Studio Arte Presents Meghen McKinley

Meghen McKinley is a modern dancer, choreographer, and educator. She is an Assistant Professor in Dance at Western Kentucky University, where she teaches all levels of Modern, Choreography, Improvisation, and Dance in Culture in addition to Ballet and Jazz Technique. Professional choreography and performances include: Drive, Inside These Walls, ID – Moving Collective: Louisville, KY; Champaign Arts Salon: Champaign, IL; Zodiaque Dance Company: State University of New York at Buffalo; From Dusk to Dawn – Anderson University: Anderson, IN; collaborative choreography,Locus of Control with Kylene Stephens – Motus Dance Company: Indianapolis, IN; and collaborative skype choreography, Wreckage – with Teal Darkenwald: East Carolina University. She has performed with Germaul Barnes’ Dance 4U Project/Black Bones at 92nd St. Y; NYC, Dance Martha Dance! Bernier Dance, DeXDance Contemporary Dance Company, The Hatch, Greenspace, Dancers Responding to Aids – St. Marks Church; NYC, and Orlando Fringe Festival. She is co-director of Convergence Dance Theatre in Honolulu, HI where the company presented annual concerts in addition to performance work at the Honolulu Art Museum, First Fridays, MicroFest Honolulu, Honolulu Book Fest, Puja, and Oahu Fringe Festival. Meghen has also presented research and choreography at regional American College Dance Festivals. She continues to pursue her research interest in exploring the Relationship Between Media and Dance on the Performance Stage. Current dance films include; All Around Us – a multi-regional dance film, Inside These Walls, x1, and Variables. Research and Movement Investigation also continues through master classes in Integrated Movement Systems. Meghen received her BFA in dance from SUNY Buffalo and her MFA in performance and choreography from The University of Hawaiʻi at Mānoa.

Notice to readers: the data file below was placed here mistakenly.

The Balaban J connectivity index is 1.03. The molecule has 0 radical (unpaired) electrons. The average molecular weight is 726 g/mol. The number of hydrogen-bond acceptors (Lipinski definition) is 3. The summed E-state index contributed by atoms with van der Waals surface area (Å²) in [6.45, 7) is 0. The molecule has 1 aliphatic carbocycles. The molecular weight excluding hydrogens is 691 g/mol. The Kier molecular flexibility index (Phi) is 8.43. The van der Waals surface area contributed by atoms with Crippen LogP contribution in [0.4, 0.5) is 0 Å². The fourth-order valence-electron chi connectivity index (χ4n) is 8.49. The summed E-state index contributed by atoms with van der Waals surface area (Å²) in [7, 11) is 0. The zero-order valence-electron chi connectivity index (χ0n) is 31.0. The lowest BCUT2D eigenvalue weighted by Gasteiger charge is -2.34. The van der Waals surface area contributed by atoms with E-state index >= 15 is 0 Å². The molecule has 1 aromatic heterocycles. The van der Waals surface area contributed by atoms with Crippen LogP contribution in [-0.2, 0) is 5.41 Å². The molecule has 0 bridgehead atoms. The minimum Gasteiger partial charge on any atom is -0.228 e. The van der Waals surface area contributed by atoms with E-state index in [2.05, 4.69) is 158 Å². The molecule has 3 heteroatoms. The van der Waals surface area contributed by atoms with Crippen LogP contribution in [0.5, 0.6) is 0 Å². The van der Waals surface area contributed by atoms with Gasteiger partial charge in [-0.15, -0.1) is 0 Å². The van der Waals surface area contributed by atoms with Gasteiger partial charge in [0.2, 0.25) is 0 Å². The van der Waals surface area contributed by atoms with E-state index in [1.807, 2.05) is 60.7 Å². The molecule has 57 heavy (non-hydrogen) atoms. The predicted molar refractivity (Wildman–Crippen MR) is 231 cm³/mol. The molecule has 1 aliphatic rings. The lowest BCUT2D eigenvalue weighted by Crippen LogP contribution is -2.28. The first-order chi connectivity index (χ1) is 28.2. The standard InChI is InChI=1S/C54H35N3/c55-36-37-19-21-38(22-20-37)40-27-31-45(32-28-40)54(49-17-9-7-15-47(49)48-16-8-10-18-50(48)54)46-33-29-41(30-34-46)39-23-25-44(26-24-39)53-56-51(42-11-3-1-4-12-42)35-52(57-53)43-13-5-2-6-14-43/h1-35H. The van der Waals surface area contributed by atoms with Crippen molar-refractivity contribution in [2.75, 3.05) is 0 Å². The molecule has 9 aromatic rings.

About Trevor Edwards

Studio Arte presents an afternoon of dance with Trevor Edwards and Meghen McKinley, from Western Kentucky University.

Trevor Edwards, Junior Dance Major from WKU, will be presenting his FUSE Grant by showcasing choreography created through the process of choreographic storytelling to preserve the methodology of post modern pioneer, Anna Halprin. Edwards will also be presenting a question forum concerning his project and what it’s like to be a college Dance major. Light refreshments will be served.
Sunday, 5 de Febrero 2017
346 Main Ave. 3rd floor
Norwalk, CT 06850
Time: 4PM

A little bit about the dancer..

I move to inspire. I move to heal. But more importantly, I move to educate others on what moves me in hope that they will begin their own movement—whether this be mental or a physical.

My choreographic process begins with the realization that dance is an understood language for communicating among all humans regardless of race, age, or even disability. I create in a way that uses this language to promote activism, create change, and reinforce the importance of love— now more than ever. I find my passion in creating work that holds a purpose beyond providing pure entertainment, but rather challenges my audience to think, learn, and react.

To expand, I prefer to create work without the label of a specific style, although I am inspired most often by post-modern movement. My movement most often can be centered on three general concepts: Gestures, repetition, and basis of intent. These words often arrive in my mind first when beginning a work. With gesture I am able to generate specificity within understanding. This is the articulation of my thoughts and feelings in a condensed, easily recognized statement. Repetition allows my work to be interpreted, misinterpreted, and reinterpreted. This tool acts as a constant reminder of what I am trying to convey to my audience. Finally, I convey my message through the basis of intent. It is first, and foremost, the most important part of creating for me. Without an intent, a work has no purpose. Without purpose, you have done no work.